Maine’s probate courts started the move to e-filing in 2006, as reported in the Bangor Daily News. Lawyers are now required to electronically file all court documents for probate cases. However, probate courts are county-based and separate from the state court system, said Quinlan.

To move the state closer to an e-filing system, the Maine Judicial Branch published a report in 2012, called e-Filing Maine: Improving Public Service and Access to Justice Through Technology. The report states that “Electronic filing is not new. Various systems already exist and benefit many state and federal courts around the country.” 

It cites the National Center for State Courts, which has been collecting data on the efforts of states to introduce electronic filing. The national data showed that in 2012, every U.S. state had electronic filing in place or in development. New Hampshire, for example, with a similar population to Maine, piloted its e-filing project in 2013, with an estimated cost of $10 to $12 million.

The National Center for State Courts updated its findings in 2019, showing that the only state that has not started moving toward e-filing is Oklahoma.


The Maine Judicial Branch created a task force in 2017 to focus on the transparency and privacy of court records, and what information would be available as the courts finally entered the digital age.

Saufley said some cases, such as child protective cases or juvenile misdemeanors, will be kept confidential and not posted online. Saufley and members of the judicial system are working on guidelines to determine what documents will be available. 

“It’s always a question of balance. To try to balance transparency and public trust with the need to protect people — who have to come to court — from having their private pain just sort of splashed all over the internet,” she said.

Ed Folsom, a criminal defense attorney in Biddeford, is concerned about the potential lack of privacy for his clients. 

“I would like to see (clients) be able to get out from some of these clouds that hang over their lives,” Folsom said. “The more that is out there for people to see, the more difficult it is for you to ever overcome this stuff.”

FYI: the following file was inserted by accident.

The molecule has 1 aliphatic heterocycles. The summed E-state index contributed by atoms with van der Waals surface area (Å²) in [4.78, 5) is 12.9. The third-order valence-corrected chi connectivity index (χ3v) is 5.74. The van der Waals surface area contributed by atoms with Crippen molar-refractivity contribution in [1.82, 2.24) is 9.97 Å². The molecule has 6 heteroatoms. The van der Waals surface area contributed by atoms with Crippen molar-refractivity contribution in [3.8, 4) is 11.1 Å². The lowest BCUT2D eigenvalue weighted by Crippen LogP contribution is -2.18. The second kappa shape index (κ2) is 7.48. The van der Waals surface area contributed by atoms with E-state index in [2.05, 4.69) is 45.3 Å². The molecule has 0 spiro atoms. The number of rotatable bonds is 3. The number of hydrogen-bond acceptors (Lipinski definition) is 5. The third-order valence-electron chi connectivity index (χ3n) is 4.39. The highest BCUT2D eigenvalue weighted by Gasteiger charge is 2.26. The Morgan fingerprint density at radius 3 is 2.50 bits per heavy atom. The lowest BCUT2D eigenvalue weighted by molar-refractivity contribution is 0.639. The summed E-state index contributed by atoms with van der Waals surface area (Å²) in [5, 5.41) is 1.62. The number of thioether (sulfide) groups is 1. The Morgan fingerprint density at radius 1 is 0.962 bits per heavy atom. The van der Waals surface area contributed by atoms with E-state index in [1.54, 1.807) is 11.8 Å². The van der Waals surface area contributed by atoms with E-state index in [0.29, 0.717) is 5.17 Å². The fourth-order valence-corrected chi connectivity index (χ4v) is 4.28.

Saufley said that 70 to 75 percent of records will be available remotely, including criminal and civil records. Some cases still will only be viewable at the courthouse because of privacy concerns. 

“Domestic violence is actually controlled by the federal laws. We can’t put those online. With regard to whether it’s a divorce or a family matter case, some of the filings, you just can’t imagine the harm it would do for those to be accessible online,” Saufley said.

Cumberland County District Attorney Jonathan Sahrbeck thumbs through active case flies at the Cumberland County Courthouse. Photo by Gabe Souza.


Since the judicial system announced its partnership with Tyler Technologies, the district attorneys and the Office of the Attorney General have also worked out a deal to update their current case management systems.

Talk of updating the current system, JustWare, started when district attorneys found out it would cost the counties $40,000 more each year to enable JustWare to communicate with the new state court system. 

Andrew S. Robinson

Andrew Robinson, the district attorney for Androscoggin, Franklin and Oxford counties, said the Tyler Technologies solution is compatible with Odyssey and will be more cost effective. 

Each district was paying $170,000 for JustWare. Making the switch to Tyler Technologies will bring the expenses down to only $70,000 a year, collectively.

The real expense was the effort to transfer nearly 20 years of data from JustWare to Odyssey, an estimated cost of $1.4 million. Robinson, however, received a grant that funded the project. 

“We’re all going to be in the same format and have the same software so we can run similar reports and get the same results,” he said.

For the first time, the district attorneys and the Office of the Attorney General will run on the same case management system and be able to exchange information with the court electronically.

“So the collection of data suddenly becomes more meaningful when you’re trying to get a snapshot of what’s happening in criminal prosecution across the state,” said Robinson.

District 5, which includes Penobscot and Piscataquis counties, will serve as the pilot region for Odyssey — scheduled to go live at the end of the year. 

The updates for the DAs and the AG’s office are on a shorter timeline than the court-wide system. District 5 will also serve as the pilot region, scheduled to go live in September, with the rest of the districts and the AG’s office to follow by January 2021. 

“I am very hopeful that over the next five to 10 years, technology, which most of the time really just exhausts us, will actually become the benefit we are all hoping it will be,” said Saufley.


Julie Pike

After graduating from the University of Southern Maine in 2019, where Julie was editor-in-chief of the Free Press, the student newspaper, Julie switched career paths to become a paralegal. She currently works for Terry Garmey & Associates, a personal injury law firm in Portland, Maine, but she is thankful for the opportunity to keep her journalism roots through her work with the Maine Monitor.